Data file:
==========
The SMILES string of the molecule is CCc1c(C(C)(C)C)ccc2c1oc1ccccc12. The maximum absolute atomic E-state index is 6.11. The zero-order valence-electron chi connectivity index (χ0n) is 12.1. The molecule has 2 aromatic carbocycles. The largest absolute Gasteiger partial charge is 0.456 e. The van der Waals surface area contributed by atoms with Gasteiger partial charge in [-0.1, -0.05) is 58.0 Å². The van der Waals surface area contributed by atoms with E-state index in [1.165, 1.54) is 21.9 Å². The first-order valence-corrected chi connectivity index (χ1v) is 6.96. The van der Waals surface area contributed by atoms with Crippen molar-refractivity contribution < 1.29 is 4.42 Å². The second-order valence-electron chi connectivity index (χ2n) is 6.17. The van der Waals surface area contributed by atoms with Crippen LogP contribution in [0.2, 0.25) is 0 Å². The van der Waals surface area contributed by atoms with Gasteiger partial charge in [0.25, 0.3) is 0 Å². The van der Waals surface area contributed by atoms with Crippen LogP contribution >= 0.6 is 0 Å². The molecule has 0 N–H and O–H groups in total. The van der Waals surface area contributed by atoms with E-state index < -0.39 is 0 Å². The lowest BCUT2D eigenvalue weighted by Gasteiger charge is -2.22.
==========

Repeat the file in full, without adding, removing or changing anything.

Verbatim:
The SMILES string of the molecule is CCc1c(C(C)(C)C)ccc2c1oc1ccccc12. The maximum absolute atomic E-state index is 6.11. The zero-order valence-electron chi connectivity index (χ0n) is 12.1. The molecule has 2 aromatic carbocycles. The largest absolute Gasteiger partial charge is 0.456 e. The van der Waals surface area contributed by atoms with Gasteiger partial charge in [-0.1, -0.05) is 58.0 Å². The van der Waals surface area contributed by atoms with E-state index in [1.165, 1.54) is 21.9 Å². The first-order valence-corrected chi connectivity index (χ1v) is 6.96. The van der Waals surface area contributed by atoms with Crippen molar-refractivity contribution < 1.29 is 4.42 Å². The second-order valence-electron chi connectivity index (χ2n) is 6.17. The van der Waals surface area contributed by atoms with Crippen LogP contribution in [0.2, 0.25) is 0 Å². The van der Waals surface area contributed by atoms with Gasteiger partial charge in [0.25, 0.3) is 0 Å². The van der Waals surface area contributed by atoms with Crippen LogP contribution >= 0.6 is 0 Å². The molecule has 0 N–H and O–H groups in total. The van der Waals surface area contributed by atoms with E-state index < -0.39 is 0 Å². The lowest BCUT2D eigenvalue weighted by Gasteiger charge is -2.22.